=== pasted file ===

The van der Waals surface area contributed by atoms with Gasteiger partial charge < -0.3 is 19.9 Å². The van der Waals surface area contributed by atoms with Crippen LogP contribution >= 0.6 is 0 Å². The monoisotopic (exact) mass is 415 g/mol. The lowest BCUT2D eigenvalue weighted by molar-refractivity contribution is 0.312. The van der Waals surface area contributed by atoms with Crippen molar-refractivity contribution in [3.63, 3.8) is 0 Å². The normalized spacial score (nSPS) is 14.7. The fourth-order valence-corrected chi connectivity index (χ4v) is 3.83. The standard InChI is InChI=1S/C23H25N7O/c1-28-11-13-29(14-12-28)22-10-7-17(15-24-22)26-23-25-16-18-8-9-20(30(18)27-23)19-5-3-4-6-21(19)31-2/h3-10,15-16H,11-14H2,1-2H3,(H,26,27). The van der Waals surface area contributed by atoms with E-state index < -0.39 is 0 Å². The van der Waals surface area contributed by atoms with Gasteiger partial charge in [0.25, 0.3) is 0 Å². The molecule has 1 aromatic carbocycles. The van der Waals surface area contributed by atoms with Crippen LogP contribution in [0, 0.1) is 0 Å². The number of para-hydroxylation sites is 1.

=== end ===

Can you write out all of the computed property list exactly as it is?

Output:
The van der Waals surface area contributed by atoms with Gasteiger partial charge < -0.3 is 19.9 Å². The van der Waals surface area contributed by atoms with Crippen LogP contribution >= 0.6 is 0 Å². The monoisotopic (exact) mass is 415 g/mol. The lowest BCUT2D eigenvalue weighted by molar-refractivity contribution is 0.312. The van der Waals surface area contributed by atoms with Crippen molar-refractivity contribution in [3.63, 3.8) is 0 Å². The normalized spacial score (nSPS) is 14.7. The fourth-order valence-corrected chi connectivity index (χ4v) is 3.83. The standard InChI is InChI=1S/C23H25N7O/c1-28-11-13-29(14-12-28)22-10-7-17(15-24-22)26-23-25-16-18-8-9-20(30(18)27-23)19-5-3-4-6-21(19)31-2/h3-10,15-16H,11-14H2,1-2H3,(H,26,27). The van der Waals surface area contributed by atoms with E-state index < -0.39 is 0 Å². The van der Waals surface area contributed by atoms with Gasteiger partial charge in [0.25, 0.3) is 0 Å². The molecule has 1 aromatic carbocycles. The van der Waals surface area contributed by atoms with Crippen LogP contribution in [0, 0.1) is 0 Å². The number of para-hydroxylation sites is 1.